Re: 427 TUNNEL PORT
Boy is that an understatement! The tunnel port head never came on a production car unless you call the 6 GT40 MKIVs a production car. The heads were over the counter only. C7OE 6049-K. The head is hampered by the "conventional " 427 exhaust port.
The SOHC never ran a Nascar race, it was not approved for competition when presented to Nascar leaving Ford with a few hundred of them which were set to Holman Moody to be sold off.
The tunnel port was Ford's designated replacement as it "fit" into Nascar's rules. They were allowed dual fours and a weight break over the hemi. That allowed the 427 to be competitive. By late '67 Ford set forth on building the ( then named) 429 Nascar engine and it WAS as powerful as the Chrysler hemi. ( the street version was easily out run by a 428CJ Mustang as previously mentioned). The tunnel port head wouldn't ( in the day) go beyond 1,000 hp , where the cammer and Boss were capable of 2,000+ on nitro.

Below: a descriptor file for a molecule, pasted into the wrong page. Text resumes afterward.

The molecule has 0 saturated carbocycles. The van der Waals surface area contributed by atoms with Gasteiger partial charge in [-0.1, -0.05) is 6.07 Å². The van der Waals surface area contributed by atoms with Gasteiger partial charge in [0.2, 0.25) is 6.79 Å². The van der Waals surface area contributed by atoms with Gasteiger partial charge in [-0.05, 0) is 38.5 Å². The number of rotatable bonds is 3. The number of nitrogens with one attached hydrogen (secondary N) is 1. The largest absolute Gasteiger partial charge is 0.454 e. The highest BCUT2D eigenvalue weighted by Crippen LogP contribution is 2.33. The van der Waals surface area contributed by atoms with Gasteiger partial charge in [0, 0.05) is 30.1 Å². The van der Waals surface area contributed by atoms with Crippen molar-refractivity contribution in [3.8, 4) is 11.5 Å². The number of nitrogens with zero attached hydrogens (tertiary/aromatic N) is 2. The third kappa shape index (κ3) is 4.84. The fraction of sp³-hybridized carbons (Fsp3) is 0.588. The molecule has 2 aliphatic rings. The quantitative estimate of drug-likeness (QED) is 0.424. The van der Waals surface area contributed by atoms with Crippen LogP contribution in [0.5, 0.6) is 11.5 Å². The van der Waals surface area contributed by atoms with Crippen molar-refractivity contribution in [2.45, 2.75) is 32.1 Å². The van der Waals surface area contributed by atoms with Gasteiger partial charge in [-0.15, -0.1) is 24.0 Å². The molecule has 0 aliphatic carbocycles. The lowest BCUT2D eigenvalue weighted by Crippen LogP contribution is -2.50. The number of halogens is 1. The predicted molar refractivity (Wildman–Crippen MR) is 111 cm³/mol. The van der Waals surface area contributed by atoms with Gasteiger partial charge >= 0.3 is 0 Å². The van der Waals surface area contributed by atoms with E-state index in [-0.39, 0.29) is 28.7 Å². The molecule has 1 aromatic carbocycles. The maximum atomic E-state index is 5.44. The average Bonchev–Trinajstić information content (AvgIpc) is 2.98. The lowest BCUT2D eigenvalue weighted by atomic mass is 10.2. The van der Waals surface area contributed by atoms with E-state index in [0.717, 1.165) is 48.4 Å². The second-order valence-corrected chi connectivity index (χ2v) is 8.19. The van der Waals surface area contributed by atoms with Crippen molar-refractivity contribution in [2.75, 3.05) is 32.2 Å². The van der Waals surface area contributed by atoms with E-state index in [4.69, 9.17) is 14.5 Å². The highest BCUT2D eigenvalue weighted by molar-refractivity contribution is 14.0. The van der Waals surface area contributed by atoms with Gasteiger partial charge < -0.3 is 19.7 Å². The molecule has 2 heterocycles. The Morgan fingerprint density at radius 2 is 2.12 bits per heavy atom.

Ford engineers were constantly reworking the tunnel port head to improve it. Port configurations , "air foil" pushrod tubes and a host of other mods are in my SK book listings. IF it were "the answer" it would not have been dropped after two years of use. It was great in it's day but unfortunately time marches on.
The 427 side oiler was a direct result of the SOHC engine program. When the C5AE block patterns were created , they were made so that "top oiler" or "side oiler" configurations could be machined into the casting eliminating the top oiler block patterns. Marine and industrial use 427's got the revised block with top oiler machining and marine engines got brass core plugs
Experimental Ford parts collector.